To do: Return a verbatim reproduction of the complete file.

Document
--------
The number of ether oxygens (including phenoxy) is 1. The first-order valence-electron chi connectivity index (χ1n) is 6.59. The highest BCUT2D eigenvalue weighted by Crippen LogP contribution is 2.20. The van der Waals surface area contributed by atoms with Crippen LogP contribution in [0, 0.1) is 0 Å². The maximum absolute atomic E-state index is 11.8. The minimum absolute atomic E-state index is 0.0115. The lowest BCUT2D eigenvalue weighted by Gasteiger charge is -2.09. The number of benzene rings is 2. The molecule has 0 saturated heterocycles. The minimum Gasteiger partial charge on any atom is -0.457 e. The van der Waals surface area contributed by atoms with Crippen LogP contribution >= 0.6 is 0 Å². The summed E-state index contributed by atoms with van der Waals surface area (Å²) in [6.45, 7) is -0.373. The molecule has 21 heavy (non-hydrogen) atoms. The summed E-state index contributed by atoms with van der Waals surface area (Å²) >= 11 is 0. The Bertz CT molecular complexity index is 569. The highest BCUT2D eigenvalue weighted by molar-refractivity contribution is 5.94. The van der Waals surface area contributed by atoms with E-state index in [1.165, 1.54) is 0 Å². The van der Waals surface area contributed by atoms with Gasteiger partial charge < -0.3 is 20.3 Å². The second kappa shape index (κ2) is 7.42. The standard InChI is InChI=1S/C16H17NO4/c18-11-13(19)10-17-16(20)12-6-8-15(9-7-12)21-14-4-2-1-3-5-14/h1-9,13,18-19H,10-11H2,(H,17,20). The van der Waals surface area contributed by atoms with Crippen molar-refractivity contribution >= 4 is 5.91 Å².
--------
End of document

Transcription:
The number of ether oxygens (including phenoxy) is 1. The first-order valence-electron chi connectivity index (χ1n) is 6.59. The highest BCUT2D eigenvalue weighted by Crippen LogP contribution is 2.20. The van der Waals surface area contributed by atoms with Crippen LogP contribution in [0, 0.1) is 0 Å². The maximum absolute atomic E-state index is 11.8. The minimum absolute atomic E-state index is 0.0115. The lowest BCUT2D eigenvalue weighted by Gasteiger charge is -2.09. The number of benzene rings is 2. The molecule has 0 saturated heterocycles. The minimum Gasteiger partial charge on any atom is -0.457 e. The van der Waals surface area contributed by atoms with Crippen LogP contribution >= 0.6 is 0 Å². The summed E-state index contributed by atoms with van der Waals surface area (Å²) in [6.45, 7) is -0.373. The molecule has 21 heavy (non-hydrogen) atoms. The summed E-state index contributed by atoms with van der Waals surface area (Å²) >= 11 is 0. The Bertz CT molecular complexity index is 569. The highest BCUT2D eigenvalue weighted by molar-refractivity contribution is 5.94. The van der Waals surface area contributed by atoms with E-state index in [1.165, 1.54) is 0 Å². The van der Waals surface area contributed by atoms with Gasteiger partial charge < -0.3 is 20.3 Å². The second kappa shape index (κ2) is 7.42. The standard InChI is InChI=1S/C16H17NO4/c18-11-13(19)10-17-16(20)12-6-8-15(9-7-12)21-14-4-2-1-3-5-14/h1-9,13,18-19H,10-11H2,(H,17,20). The van der Waals surface area contributed by atoms with Crippen molar-refractivity contribution >= 4 is 5.91 Å².